The American Journal of Epidemiology this week suggesting marijuana may improve cognitive functioning in middle aged males. Marijuana actually appeared to improve “cognitive functioning” among the middle-aged men it examined.
The research was not small, actually researchers looked at a astounding 8,992 men who used drugs, mainly marijuana, at age 42, and then again at age 50. They were given tests to determine their level of brain functioning. What researchers found was that when given tests to determine cognitive functioning, the drug users fared a bit better than most. The study on all those participants found a positive association with past and or current illicit drug use on cognitive functioning. Britons at age 50 and found that those who had used illegal drugs as recently as in their 40s did just as well, or slightly better, on the tests than peers who had never used drugs.
Marijuana was by far the most common indulgence for the participants, who were surveyed at age 42 about current or past drug use, then tested at age 50, with six percent saying they had used it in the past year, while one-quarter said they had ever used it.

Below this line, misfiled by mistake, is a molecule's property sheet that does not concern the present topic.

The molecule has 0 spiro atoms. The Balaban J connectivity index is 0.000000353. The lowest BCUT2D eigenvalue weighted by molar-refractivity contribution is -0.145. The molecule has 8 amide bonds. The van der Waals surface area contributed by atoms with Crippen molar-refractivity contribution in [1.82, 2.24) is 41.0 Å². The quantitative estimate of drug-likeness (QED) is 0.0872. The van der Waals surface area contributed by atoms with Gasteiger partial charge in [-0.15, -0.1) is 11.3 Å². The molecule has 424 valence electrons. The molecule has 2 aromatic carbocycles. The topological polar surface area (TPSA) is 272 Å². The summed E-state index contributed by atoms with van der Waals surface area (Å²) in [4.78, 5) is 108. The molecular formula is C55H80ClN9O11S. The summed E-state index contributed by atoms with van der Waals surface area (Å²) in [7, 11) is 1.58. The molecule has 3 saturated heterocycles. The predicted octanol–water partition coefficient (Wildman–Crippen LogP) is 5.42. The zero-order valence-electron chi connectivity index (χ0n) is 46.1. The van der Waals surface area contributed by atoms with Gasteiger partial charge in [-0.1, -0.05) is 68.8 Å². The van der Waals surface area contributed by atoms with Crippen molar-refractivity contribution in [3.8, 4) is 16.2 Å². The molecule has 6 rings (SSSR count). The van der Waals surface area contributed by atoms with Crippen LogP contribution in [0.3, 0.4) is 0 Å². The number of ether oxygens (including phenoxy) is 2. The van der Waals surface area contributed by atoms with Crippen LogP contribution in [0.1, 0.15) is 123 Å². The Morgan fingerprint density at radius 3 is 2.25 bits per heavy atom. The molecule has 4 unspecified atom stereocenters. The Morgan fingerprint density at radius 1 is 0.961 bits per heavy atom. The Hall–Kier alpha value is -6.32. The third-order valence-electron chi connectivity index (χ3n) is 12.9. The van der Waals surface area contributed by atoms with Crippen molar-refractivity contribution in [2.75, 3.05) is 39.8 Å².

They were asked if they had used any of 12 illegal drugs. Other drugs reported included LSD, hallucinogenic mushrooms, cocaine and ecstasy. They study participants were questioned at 42 on their pattern of drug use and then tested for memory and mental function at age 50. Six percent of those tested at age 50 said they had used marijuana in the past year, while one-quarter reported they had used it in the past. About three to eight percent of the subjects said they had used other drugs such as LSD, hallucinogenic mushrooms and cocaine in the past.
According to John Halpern, psychiatrist at Harvard Medical School and McLean Hospital in Belmont, Massachusetts: “In a Western population of occasional drug users, this is what you’d expect to see. In some ways, this is not surprising. The brain is resilient.”
The study warns that heavy, long-term drug use could still be bad for your smarts and memory. Past studies have found that marijuana and cocaine can cloud thinking, affect memory and attention span, but the current finding add support that those effects may only be temporary.
The researchers stressed that the result of the study should not be taken as endorsement of drug use. They said that there is evidence that prolonged and heavy use of illicit drugs harm mental function.